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Title: The Effect of Early Sedation With Dexmedetomidine on Body Temperature in Critically Ill Patients.
Austin Authors: Grayson, Kim E;Bailey, Michael;Balachandran, Mayurathan;Banneheke, Piyusha P;Belletti, Alessandro;Bellomo, Rinaldo ;Naorungroj, Thummaporn ;Serpa Neto, Ary ;Wright, Jason D;Yanase, Fumitaka ;Young, Paul J;Shehabi, Yahya
Affiliation: Intensive Care Unit, Wellington Hospital, Wellington, New Zealand
Australian and New Zealand Intensive Care Research Centre, Monash University, Melbourne, VIC, Australia
University of Melbourne, Parkville, VIC, Australia
Monash University, School of Clinical Sciences, Clayton, VIC, Australia
Data Analytics Research and Evaluation Centre, Austin Hospital and University of Melbourne, Melbourne, VIC, Australia
Department of Anaesthesia and Intensive Care, IRCCS San Raffaele Scientific Institute, Milan, Italy
Intensive Care Unit, Austin Hospital, Heidelberg, VIC, Australia
Intensive Care, Faculty of Medicine, Siriraj Hospital, Mahidol University, Bangkok, Thailand
Department of Critical Care Medicine, Hospital Israelita Albert Einstein, São Paulo, Brazil
Intensive Care Unit, Royal Melbourne Hospital, Parkville, VIC, Australia
Medical Research Institute of New Zealand, Wellington, New Zealand
Intensive Care Unit, Monash Medical Centre, Clayton, VIC, Australia
University of New South Wales, Prince of Wales Clinical School of Medicine, Randwick, NSW, Australia
Issue Date: 23-Feb-2021 2021-02-23
Publication information: Critical Care Medicine 2021; online first: 23 February
Abstract: Previous case series reported an association between dexmedetomidine use and hyperthermia. Temperature data have not been systematically reported in previous randomized controlled trials evaluating dexmedetomidine. A causal link between dexmedetomidine administration and elevated temperature has not been demonstrated. Post hoc analysis. Four ICUs in Australia and New Zealand. About 703 mechanically ventilated ICU patients. Early sedation with dexmedetomidine versus usual care. The primary outcome was mean daily body temperature. Secondary outcomes included the proportions of patients with body temperatures greater than or equal to 38.3°C and greater than or equal to 39°C, respectively. Outcomes were recorded for 5 days postrandomization in the ICU. The mean daily temperature was not different between the dexmedetomidine (n = 351) and usual care (n = 352) groups (36.84°C ± SD vs 36.78°C ± SD; p = 0.16). Over the first 5 ICU days, more dexmedetomidine group (vs usual care) patients had a temperature greater than or equal to 38.3°C (43.3% vs 32.7%, p = 0.004; absolute difference 10.6 percentage points) and greater than or equal to 39.0°C (19.4% vs 12.5%, p = 0.013; absolute difference 6.9 percentage points). Results were similar after adjusting for diagnosis, admitting temperature, age, weight, study site, sepsis occurrence, and the time from dexmedetomidine initiation to first hyperthermia recorded. There was a significant dose response relationship with temperature increasing by 0.30°C ±0.08 for every additional 1 μg/kg/hr of dexmedetomidine received p < 0.0002. Our study suggests potentially important elevations in body temperature are associated with early dexmedetomidine sedation, in adults who are mechanically ventilated in the ICU.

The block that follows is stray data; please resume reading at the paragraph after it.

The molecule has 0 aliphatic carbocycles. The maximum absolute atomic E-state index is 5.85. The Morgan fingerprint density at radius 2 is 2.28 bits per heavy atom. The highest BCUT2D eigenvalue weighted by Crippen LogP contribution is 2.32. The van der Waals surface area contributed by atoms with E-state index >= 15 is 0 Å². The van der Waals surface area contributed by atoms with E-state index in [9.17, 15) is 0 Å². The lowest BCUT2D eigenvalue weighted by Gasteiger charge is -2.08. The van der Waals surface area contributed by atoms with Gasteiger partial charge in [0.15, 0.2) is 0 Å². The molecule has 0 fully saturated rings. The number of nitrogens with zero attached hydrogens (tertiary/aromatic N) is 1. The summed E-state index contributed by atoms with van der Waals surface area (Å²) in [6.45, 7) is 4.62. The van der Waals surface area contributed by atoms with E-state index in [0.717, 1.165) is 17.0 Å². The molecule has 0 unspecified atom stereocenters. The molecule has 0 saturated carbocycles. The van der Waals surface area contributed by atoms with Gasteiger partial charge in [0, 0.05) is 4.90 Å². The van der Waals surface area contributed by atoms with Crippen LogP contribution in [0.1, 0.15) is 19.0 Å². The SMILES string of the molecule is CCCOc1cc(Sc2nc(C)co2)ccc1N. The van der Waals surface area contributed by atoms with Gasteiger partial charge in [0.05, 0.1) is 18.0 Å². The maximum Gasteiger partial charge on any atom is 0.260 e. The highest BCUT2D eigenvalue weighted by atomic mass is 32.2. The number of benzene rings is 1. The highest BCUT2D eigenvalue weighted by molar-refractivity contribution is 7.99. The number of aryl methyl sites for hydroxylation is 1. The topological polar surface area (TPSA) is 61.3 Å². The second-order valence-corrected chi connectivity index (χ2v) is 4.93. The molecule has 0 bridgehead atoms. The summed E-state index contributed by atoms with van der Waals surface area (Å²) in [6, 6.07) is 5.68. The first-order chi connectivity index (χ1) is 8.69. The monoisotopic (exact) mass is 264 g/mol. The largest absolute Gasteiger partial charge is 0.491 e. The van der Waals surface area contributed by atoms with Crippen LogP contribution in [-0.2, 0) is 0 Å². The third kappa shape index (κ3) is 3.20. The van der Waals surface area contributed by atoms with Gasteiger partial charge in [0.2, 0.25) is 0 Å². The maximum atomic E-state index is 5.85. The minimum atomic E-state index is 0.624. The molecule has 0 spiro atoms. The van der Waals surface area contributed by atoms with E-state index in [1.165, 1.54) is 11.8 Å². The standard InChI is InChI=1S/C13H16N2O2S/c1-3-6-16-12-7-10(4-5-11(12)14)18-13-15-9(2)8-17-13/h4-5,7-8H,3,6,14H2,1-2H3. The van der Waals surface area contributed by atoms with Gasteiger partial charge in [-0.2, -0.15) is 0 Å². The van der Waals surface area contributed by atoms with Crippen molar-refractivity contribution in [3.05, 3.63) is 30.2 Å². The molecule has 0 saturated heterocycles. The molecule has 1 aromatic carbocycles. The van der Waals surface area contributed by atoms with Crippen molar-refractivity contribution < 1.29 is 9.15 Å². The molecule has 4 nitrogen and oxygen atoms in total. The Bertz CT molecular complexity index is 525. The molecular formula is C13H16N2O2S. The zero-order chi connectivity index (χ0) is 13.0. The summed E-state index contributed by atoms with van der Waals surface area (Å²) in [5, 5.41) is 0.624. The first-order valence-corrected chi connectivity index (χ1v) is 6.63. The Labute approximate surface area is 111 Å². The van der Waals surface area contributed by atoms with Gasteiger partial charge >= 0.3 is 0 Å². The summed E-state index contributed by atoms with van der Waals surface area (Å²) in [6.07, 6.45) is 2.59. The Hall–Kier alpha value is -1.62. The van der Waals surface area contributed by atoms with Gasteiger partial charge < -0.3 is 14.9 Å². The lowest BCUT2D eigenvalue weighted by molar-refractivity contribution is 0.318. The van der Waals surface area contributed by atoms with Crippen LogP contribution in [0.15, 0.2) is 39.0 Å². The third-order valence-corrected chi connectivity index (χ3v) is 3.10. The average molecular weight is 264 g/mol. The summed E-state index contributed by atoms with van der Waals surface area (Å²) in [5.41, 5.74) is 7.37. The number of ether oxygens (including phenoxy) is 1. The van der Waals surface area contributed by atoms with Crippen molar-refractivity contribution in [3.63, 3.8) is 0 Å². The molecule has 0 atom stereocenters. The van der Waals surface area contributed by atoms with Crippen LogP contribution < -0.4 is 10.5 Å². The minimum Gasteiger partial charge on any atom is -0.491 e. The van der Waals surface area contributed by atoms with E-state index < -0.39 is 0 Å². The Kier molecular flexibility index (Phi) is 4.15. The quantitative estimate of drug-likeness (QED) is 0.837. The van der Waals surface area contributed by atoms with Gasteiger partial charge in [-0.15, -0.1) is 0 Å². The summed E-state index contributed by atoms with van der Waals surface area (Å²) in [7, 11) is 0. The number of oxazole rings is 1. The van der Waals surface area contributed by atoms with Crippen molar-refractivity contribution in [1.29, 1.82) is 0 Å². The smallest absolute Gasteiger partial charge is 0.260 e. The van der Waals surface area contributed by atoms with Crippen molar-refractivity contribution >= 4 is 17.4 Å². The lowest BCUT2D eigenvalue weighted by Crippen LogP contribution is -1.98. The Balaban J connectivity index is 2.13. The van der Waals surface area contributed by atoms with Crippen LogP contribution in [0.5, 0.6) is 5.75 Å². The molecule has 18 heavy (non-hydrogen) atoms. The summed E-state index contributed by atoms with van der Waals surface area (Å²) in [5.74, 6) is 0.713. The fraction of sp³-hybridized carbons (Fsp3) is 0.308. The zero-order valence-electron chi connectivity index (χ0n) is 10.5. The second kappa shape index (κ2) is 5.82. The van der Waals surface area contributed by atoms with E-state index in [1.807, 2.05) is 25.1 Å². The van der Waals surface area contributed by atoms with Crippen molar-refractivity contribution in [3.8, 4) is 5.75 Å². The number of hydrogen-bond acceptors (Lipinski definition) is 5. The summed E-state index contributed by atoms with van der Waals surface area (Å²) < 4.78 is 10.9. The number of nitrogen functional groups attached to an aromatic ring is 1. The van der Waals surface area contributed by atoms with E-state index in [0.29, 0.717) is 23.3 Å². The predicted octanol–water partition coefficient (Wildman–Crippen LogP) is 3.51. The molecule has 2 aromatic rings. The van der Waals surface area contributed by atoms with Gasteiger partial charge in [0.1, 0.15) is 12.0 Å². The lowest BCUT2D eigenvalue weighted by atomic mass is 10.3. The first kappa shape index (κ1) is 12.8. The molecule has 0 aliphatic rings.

DOI: 10.1097/CCM.0000000000004935
PubMed URL: 33729724
Type: Journal Article
Appears in Collections:Journal articles

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